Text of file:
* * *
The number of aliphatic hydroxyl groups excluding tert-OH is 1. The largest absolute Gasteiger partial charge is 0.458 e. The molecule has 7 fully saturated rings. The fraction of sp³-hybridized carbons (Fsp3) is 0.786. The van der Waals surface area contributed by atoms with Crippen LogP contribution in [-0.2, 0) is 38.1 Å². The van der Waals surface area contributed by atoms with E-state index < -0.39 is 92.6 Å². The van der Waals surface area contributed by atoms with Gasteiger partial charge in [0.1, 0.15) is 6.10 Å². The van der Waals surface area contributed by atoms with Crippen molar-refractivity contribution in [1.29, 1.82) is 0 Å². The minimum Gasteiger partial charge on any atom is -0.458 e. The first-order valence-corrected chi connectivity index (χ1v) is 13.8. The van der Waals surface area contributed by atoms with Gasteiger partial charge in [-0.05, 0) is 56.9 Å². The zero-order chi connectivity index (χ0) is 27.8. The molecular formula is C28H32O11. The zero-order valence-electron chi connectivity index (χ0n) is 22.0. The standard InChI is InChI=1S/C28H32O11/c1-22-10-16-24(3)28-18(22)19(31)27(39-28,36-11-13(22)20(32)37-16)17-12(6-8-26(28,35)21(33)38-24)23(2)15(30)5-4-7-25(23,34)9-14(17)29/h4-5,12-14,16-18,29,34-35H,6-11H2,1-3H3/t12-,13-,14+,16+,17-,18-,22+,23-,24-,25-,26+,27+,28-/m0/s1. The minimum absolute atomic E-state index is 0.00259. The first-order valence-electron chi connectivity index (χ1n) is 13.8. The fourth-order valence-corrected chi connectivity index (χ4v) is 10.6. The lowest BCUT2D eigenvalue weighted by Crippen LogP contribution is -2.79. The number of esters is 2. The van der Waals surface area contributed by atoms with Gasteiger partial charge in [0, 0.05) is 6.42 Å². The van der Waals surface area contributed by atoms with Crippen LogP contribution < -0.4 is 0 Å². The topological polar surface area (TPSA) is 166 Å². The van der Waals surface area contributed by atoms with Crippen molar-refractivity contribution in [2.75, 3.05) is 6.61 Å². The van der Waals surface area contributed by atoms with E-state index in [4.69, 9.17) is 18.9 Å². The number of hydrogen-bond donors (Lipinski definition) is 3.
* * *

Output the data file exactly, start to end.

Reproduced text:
The number of aliphatic hydroxyl groups excluding tert-OH is 1. The largest absolute Gasteiger partial charge is 0.458 e. The molecule has 7 fully saturated rings. The fraction of sp³-hybridized carbons (Fsp3) is 0.786. The van der Waals surface area contributed by atoms with Crippen LogP contribution in [-0.2, 0) is 38.1 Å². The van der Waals surface area contributed by atoms with E-state index < -0.39 is 92.6 Å². The van der Waals surface area contributed by atoms with Gasteiger partial charge in [0.1, 0.15) is 6.10 Å². The van der Waals surface area contributed by atoms with Crippen molar-refractivity contribution in [1.29, 1.82) is 0 Å². The minimum Gasteiger partial charge on any atom is -0.458 e. The first-order valence-corrected chi connectivity index (χ1v) is 13.8. The van der Waals surface area contributed by atoms with Gasteiger partial charge in [-0.05, 0) is 56.9 Å². The zero-order chi connectivity index (χ0) is 27.8. The molecular formula is C28H32O11. The zero-order valence-electron chi connectivity index (χ0n) is 22.0. The standard InChI is InChI=1S/C28H32O11/c1-22-10-16-24(3)28-18(22)19(31)27(39-28,36-11-13(22)20(32)37-16)17-12(6-8-26(28,35)21(33)38-24)23(2)15(30)5-4-7-25(23,34)9-14(17)29/h4-5,12-14,16-18,29,34-35H,6-11H2,1-3H3/t12-,13-,14+,16+,17-,18-,22+,23-,24-,25-,26+,27+,28-/m0/s1. The minimum absolute atomic E-state index is 0.00259. The first-order valence-electron chi connectivity index (χ1n) is 13.8. The fourth-order valence-corrected chi connectivity index (χ4v) is 10.6. The lowest BCUT2D eigenvalue weighted by Crippen LogP contribution is -2.79. The number of esters is 2. The van der Waals surface area contributed by atoms with Gasteiger partial charge in [0, 0.05) is 6.42 Å². The van der Waals surface area contributed by atoms with Crippen LogP contribution < -0.4 is 0 Å². The topological polar surface area (TPSA) is 166 Å². The van der Waals surface area contributed by atoms with Crippen molar-refractivity contribution in [2.75, 3.05) is 6.61 Å². The van der Waals surface area contributed by atoms with E-state index in [4.69, 9.17) is 18.9 Å². The number of hydrogen-bond donors (Lipinski definition) is 3.